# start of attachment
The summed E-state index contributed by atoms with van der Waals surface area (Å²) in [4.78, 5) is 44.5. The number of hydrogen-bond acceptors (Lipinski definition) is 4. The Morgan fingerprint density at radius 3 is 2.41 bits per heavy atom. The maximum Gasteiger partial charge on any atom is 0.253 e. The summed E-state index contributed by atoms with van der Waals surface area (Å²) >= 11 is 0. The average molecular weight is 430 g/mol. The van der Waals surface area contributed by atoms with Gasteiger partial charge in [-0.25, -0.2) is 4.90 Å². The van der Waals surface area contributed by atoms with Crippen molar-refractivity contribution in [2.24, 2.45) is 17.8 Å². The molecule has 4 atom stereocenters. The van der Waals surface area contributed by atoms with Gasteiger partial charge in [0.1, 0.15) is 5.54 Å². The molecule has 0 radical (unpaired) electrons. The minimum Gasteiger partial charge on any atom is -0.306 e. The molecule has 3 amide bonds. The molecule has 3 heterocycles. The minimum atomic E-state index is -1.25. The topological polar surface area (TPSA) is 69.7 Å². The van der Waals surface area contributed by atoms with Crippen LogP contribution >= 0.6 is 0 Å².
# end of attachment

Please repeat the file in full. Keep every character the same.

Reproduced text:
The summed E-state index contributed by atoms with van der Waals surface area (Å²) in [4.78, 5) is 44.5. The number of hydrogen-bond acceptors (Lipinski definition) is 4. The Morgan fingerprint density at radius 3 is 2.41 bits per heavy atom. The maximum Gasteiger partial charge on any atom is 0.253 e. The summed E-state index contributed by atoms with van der Waals surface area (Å²) >= 11 is 0. The average molecular weight is 430 g/mol. The van der Waals surface area contributed by atoms with Gasteiger partial charge in [-0.25, -0.2) is 4.90 Å². The van der Waals surface area contributed by atoms with Crippen molar-refractivity contribution in [2.24, 2.45) is 17.8 Å². The molecule has 4 atom stereocenters. The van der Waals surface area contributed by atoms with Gasteiger partial charge in [0.1, 0.15) is 5.54 Å². The molecule has 0 radical (unpaired) electrons. The minimum Gasteiger partial charge on any atom is -0.306 e. The molecule has 3 amide bonds. The molecule has 3 heterocycles. The minimum atomic E-state index is -1.25. The topological polar surface area (TPSA) is 69.7 Å². The van der Waals surface area contributed by atoms with Crippen LogP contribution >= 0.6 is 0 Å².